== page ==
RACK1 suppresses gastric tumorigenesis by stabilizing the β-catenin destruction complex.
ABSTRACT Dysregulation of Wnt signaling has been involved in gastric tumorigenesis by mechanisms that are not fully understood. The receptor for activated protein kinase C (RACK1, GNB2L1) is involved in development of different tumor types, but its expression and function have not been investigated in gastric tumors.
We analyzed expression of RACK1 in gastric tumor samples and their matched normal tissues from 116 patients using immunohistochemistry. Effects of knockdown with small interfering RNAs or overexpression of RACK1 in gastric cancer cell lines were evaluated in cell growth and tumor xenograft. RACK1 signaling pathways were investigated in cells and zebrafish embryos using immunoblot, immunoprecipitation, microinjection, and in situ hybridization assays.
Expression of RACK1 was reduced in gastric tumor samples and correlated with depth of tumor infiltration and poor differentiation. Knockdown of RACK1 in gastric cancer cells accelerated their anchorage-independent proliferation in soft agar, whereas overexpression of RACK1 reduced their tumorigenicity in nude mice. RACK1 formed a complex with glycogen synthase kinase Gsk3β and Axin to promote the interaction between Gsk3β and β-catenin and thereby stabilized the β-catenin destruction complex. On stimulation of Wnt3a, RACK1 repressed Wnt signaling by inhibiting recruitment of Axin by Dishevelled 2 (Dvl2). Moreover, there was an inverse correlation between expression of RACK1 and localization of β-catenin to the cytoplasm/nucleus in human gastric tumor samples.
RACK1 negatively regulates Wnt signaling pathway by stabilizing the β-catenin destruction complex and act as a tumor suppressor in gastric cancer cells.
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ABSTRACT: Eph/ephrin signaling system plays a very important role in the tumorigenesis and the formation of blood vessel. However, the function of EphB4 and its ligand ephrin B2 in the carcinogenesis of esophageal squamous cell carcinoma (ESCC) is not fully understood. Here, it was found that the expression of EphB4 was up-regulated in ESCC tissues compared with the paired normal tissues, while ephrin B2 was down-regulated in ESCC samples. Phosphorylation of EphB4 induced by its ligand ephrin B2-Fc inhibited the growth, migration and colony formation of ESCC cells. Moreover, over-expression of EphB4 or EphB4 kinase dead mutant (EphB4 KD) in ESCC cells promoted cell growth and migration, suggesting EphB4 promoted cell growth and migration independent of its kinase activity. Furthermore, we found that EphB4 interacted with the adaptor protein RACK1 and RACK1 decreased the phosphorylation level of EphB4. Taken together, our study revealed the important function and regulation of EphB4 in the progression of ESCC and suggested EphB4 as a novel target for the treatment of ESCC.Tumor Biology 04/2014; · 2.84 Impact Factor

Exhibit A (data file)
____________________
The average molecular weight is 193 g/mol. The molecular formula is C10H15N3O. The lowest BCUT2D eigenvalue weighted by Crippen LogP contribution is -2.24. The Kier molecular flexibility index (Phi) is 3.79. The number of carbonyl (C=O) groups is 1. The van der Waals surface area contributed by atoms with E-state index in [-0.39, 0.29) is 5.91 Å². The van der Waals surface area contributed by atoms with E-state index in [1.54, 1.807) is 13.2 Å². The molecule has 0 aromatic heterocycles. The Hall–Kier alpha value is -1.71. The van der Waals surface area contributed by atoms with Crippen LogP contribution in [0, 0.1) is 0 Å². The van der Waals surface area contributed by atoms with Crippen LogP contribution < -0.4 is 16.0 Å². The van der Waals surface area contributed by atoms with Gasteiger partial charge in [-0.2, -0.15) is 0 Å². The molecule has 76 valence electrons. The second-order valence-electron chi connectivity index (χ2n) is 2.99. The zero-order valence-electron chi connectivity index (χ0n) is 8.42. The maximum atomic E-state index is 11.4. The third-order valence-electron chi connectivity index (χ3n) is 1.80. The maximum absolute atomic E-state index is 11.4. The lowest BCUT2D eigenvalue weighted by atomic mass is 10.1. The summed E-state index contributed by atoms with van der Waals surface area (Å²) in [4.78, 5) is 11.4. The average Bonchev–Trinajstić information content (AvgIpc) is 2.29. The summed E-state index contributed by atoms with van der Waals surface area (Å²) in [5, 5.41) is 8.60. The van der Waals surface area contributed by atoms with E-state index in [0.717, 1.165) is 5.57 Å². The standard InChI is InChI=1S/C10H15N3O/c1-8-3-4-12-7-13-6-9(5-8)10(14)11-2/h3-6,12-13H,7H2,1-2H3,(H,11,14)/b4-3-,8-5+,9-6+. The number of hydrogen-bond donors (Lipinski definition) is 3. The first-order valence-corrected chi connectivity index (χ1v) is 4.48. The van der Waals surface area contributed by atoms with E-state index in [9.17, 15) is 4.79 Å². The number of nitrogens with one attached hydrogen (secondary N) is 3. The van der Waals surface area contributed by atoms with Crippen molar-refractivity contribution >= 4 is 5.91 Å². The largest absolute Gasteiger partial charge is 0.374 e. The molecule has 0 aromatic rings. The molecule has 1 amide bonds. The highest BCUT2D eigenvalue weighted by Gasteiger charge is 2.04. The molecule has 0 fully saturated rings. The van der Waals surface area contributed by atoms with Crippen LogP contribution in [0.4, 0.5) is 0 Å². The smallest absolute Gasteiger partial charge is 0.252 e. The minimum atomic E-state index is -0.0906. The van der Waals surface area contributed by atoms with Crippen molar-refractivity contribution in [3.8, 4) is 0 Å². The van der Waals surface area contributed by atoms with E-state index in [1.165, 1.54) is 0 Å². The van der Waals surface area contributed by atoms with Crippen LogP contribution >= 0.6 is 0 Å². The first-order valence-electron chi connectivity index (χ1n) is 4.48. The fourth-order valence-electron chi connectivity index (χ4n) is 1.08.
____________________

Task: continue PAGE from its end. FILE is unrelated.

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ABSTRACT: This paper first identified differentially expressed miRNAs associated with early gastric cancer and then respectively constructed relevant connection networks among the identified differentially expressed miRNAs that corresponded to early gastric cancer and control tissues. Twenty-three differentially expressed miRNAs were identified, 18 of which were different with the related results on the same data, and they provide great discriminatory power between patients and controls. There are not only conserved unchangeable sub-networks but also different sub-networks between the two connection networks. From the consistency and differences between two connection networks, we disclosed several new biological features that promote early gastric cancer development. This study shows 23 miRNAs that are early gastric cancer-specific and are worthy to do further experimental studies. The revealed biological features for early gastric cancer will provide new insights into improved understanding of the molecular mechanisms of this disease.Gene 07/2014; · 2.08 Impact Factor
Article: RACK1, a versatile hub in cancer.[Show abstract] [Hide abstract]
ABSTRACT: RACK1 is a highly conserved intracellular adaptor protein with significant homology to Gβ and was originally identified as the anchoring protein for activated protein kinase C. In the past 20 years, the number of binding partners and validated cellular functions for RACK1 has increased, which facilitates clarification of its involvement in different biological events. In this review, we will focus on its role in cancer, summarizing its aberrant expression, pro- or anti-oncogenic effects and the underlying mechanisms in various cancers.Oncogene advance online publication, 2 June 2014; doi:10.1038/onc.2014.127.Oncogene 06/2014; · 8.56 Impact Factor